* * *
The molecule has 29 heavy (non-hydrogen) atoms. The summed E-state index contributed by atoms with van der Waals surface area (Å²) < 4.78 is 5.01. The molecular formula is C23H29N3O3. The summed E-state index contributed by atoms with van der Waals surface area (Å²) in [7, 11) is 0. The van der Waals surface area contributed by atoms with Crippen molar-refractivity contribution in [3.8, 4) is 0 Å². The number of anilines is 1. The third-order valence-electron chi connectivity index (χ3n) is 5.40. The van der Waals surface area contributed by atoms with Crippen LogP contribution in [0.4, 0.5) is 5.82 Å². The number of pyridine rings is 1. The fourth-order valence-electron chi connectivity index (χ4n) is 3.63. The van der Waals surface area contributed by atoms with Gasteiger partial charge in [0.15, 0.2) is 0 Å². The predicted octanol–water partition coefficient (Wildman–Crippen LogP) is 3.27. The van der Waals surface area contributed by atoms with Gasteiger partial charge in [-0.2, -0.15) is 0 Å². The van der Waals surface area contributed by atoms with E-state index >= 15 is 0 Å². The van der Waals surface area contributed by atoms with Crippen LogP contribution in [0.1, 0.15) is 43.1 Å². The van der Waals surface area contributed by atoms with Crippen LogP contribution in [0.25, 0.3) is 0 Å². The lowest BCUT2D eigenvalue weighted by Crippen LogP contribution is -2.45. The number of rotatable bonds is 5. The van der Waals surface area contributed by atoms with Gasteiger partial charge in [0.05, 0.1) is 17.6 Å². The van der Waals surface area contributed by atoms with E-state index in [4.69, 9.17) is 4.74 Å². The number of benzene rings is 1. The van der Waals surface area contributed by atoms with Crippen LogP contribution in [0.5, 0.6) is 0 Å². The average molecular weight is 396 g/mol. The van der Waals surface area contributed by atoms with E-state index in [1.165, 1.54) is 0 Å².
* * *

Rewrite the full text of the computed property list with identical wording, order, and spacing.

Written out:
The molecule has 29 heavy (non-hydrogen) atoms. The summed E-state index contributed by atoms with van der Waals surface area (Å²) < 4.78 is 5.01. The molecular formula is C23H29N3O3. The summed E-state index contributed by atoms with van der Waals surface area (Å²) in [7, 11) is 0. The van der Waals surface area contributed by atoms with Crippen molar-refractivity contribution in [3.8, 4) is 0 Å². The number of anilines is 1. The third-order valence-electron chi connectivity index (χ3n) is 5.40. The van der Waals surface area contributed by atoms with Crippen LogP contribution in [0.4, 0.5) is 5.82 Å². The number of pyridine rings is 1. The fourth-order valence-electron chi connectivity index (χ4n) is 3.63. The van der Waals surface area contributed by atoms with Gasteiger partial charge in [0.15, 0.2) is 0 Å². The predicted octanol–water partition coefficient (Wildman–Crippen LogP) is 3.27. The van der Waals surface area contributed by atoms with Gasteiger partial charge in [-0.2, -0.15) is 0 Å². The van der Waals surface area contributed by atoms with E-state index >= 15 is 0 Å². The van der Waals surface area contributed by atoms with Crippen LogP contribution in [0.1, 0.15) is 43.1 Å². The van der Waals surface area contributed by atoms with Crippen LogP contribution in [0.25, 0.3) is 0 Å². The lowest BCUT2D eigenvalue weighted by Crippen LogP contribution is -2.45. The number of rotatable bonds is 5. The van der Waals surface area contributed by atoms with Gasteiger partial charge in [0.05, 0.1) is 17.6 Å². The van der Waals surface area contributed by atoms with E-state index in [4.69, 9.17) is 4.74 Å². The number of benzene rings is 1. The van der Waals surface area contributed by atoms with Crippen LogP contribution in [0.5, 0.6) is 0 Å². The average molecular weight is 396 g/mol. The van der Waals surface area contributed by atoms with E-state index in [1.165, 1.54) is 0 Å².